The mildest cam, with the mildest (stock/fresh) heads, and lowest compression, ran best when shifted at 5800 RPM.
A 10.25:1 468 with 2.19/1.88 valves, Hyd F/T cam .575" 246* and an 850 double pumper only liked 200 more RPM for best ET, (6K shift point), although a 1 inch open spacer let it breathe an additional 200 RPM before laying over at 6200.
I was always limited by Valve to Piston clearance with the steel heads, never could come close to using anything over .680" lift. I suspect there may be some off-the-shelf pistons out there now that have deeper valve reliefs, (especially on the intake side), always wanted to try more cam to see if the port cross-sectional area was really the limiting factor for RPM... Would love to know Mfr & P/N if anybody is aware of one.
Dan "Jim" Moore
Much too young to feel this damn old!!
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Jim, as I'm sure you would agree, there's no magic, no special formula to building a 600 -700HP pump gas 468 with a stock block and cast iron oval port heads in the year 2017.
The fact is it has been done for decades by many, ranging from nationally known engine builders, most noteably John Lingenfelter to those working out of their garage like this forums own scdiv1.
I too have had several iterations starting in '86 and ending in 2008, all based on a factory 2 bolt block, factory cast iron oval port head, though my castings were 215, semi closed chamber which I believe produce better power than the more readily available 049 & 781 that most used and off the shelf TRW/Speed Pro pistons that yielded between 10.4 and 10.7:1 compression over these many years, run with GM 3/8" dimple rods as well hydraulic, solid and roller cams, all of which made enough vacuum to operate the power brakes. Most important, All produced north of 600HP except the '86 version and included an Edelbrock Performer or Performer RPM dual plane manifold, 1 3/4" headers and a Moroso 20401 oil pan.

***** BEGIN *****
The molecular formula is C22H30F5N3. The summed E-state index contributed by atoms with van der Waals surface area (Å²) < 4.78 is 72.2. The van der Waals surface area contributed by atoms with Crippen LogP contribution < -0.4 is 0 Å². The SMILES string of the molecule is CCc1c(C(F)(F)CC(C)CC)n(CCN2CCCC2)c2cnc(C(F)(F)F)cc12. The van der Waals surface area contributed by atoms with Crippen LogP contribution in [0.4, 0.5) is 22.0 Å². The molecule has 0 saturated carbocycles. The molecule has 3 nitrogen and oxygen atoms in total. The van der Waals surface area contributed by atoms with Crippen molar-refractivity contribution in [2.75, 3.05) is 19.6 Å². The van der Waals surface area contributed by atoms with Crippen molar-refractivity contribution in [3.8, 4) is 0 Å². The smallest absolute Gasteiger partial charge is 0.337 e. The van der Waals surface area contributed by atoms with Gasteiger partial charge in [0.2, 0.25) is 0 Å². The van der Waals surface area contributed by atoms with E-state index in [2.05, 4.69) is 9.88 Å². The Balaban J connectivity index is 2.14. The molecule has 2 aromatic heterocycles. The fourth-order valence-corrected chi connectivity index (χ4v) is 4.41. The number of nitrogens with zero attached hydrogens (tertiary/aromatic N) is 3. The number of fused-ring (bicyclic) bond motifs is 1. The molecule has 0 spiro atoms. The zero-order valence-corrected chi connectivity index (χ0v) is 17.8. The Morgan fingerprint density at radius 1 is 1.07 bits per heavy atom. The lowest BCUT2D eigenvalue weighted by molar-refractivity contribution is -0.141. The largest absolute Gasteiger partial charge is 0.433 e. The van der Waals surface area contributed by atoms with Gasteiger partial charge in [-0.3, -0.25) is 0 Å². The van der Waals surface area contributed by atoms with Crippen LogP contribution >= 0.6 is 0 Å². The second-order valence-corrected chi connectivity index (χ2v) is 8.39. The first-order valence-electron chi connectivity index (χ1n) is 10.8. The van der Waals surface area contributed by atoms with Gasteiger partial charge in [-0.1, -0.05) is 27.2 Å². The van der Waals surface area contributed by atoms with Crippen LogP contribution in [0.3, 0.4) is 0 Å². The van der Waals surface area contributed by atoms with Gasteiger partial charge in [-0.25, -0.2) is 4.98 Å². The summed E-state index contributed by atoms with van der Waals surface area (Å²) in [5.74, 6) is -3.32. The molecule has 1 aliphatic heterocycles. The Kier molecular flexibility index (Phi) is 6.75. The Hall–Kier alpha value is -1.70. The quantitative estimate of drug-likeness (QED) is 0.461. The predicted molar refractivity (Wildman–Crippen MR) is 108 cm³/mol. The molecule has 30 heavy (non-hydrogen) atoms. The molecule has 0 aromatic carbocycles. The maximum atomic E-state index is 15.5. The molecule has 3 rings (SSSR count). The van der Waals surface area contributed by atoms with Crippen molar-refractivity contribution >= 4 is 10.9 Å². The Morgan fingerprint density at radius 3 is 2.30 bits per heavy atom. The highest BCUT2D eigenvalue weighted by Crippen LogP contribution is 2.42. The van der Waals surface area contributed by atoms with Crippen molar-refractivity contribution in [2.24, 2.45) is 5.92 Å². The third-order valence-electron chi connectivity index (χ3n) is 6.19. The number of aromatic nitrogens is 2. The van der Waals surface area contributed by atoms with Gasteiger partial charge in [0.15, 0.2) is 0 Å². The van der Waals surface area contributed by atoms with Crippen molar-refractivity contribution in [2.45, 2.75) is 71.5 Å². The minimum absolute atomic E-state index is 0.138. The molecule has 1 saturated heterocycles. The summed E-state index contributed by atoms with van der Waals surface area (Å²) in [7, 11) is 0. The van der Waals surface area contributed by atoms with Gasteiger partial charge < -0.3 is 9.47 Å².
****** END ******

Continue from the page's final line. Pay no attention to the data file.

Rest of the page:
A little triva...that pan did not have the cut corners of the sump until after I bought the original pan and it did not fit which followed with a call to Scott at Moroso and photos of the fix.
The 2006 iteration had Wiesco pistons that yielded 11:1 compression and valve reliefs deep enough to allow a cam with .740 gross lift, Crower rods and crank and in 2007 the Performer RPM Air Gap was swapped out for a Holley Strip Dominator manifold and the 1 3/4: headers were swapped for 2" headers. This engine along with all its predecessors were never dyno but based on track performance, 10.07 @ 131, 1.28 60 foot at 3880lbs. lbs. and running through a full exhaust, produced north of 700HP and some felt as much as 750HP.
That all said, I have no doubt the OP will achieve his target HP as has been done for decades but to what end other than a sales pitch here? Today, you can't give away a 454/468 to a street/strip guy, especially one with cast iron heads, a cast crank and stock rods, no mind sell one to a real bracket racer that races every week from opening day until closing day for the season.This message has been edited. Last edited by: 1320racer,
Ok,may I ask a question . Cost vrs results would a new set of heads be better? The guy that does a lot of my work says a used up set of heads takes a lot of labor and parts , more than just buying new? Thanks for the answer.
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As much as I am a big fan of the factory oval port heads, today with the desired castings scarce your $ would be better spent on a set of Brodix Race Rite, factory replacement heads if building a street/strip 454/468 but as I stated above, who wants this small big block today?
Am I the only one who see's 650hp on pump gas with a small flat tappet cam and 781 heads a bit optimistic
I have no doubt 650 is easy with a 454, but unless those heads and cam are something really special, I don't see it. And that .060 over block better be sonic tested. I just went through 4 Blocks and not a single one would be thick enough to make good power at .060 over.
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Bob, you know as well I, that dyno numbers are meaningless and self serving. Any experienced dyno operator can make a 600HP engine show 650. The time slip is all that matters.
That said, I believe nothing as it relates to power and performance that I read on these forums and half of what I see with my own eyes.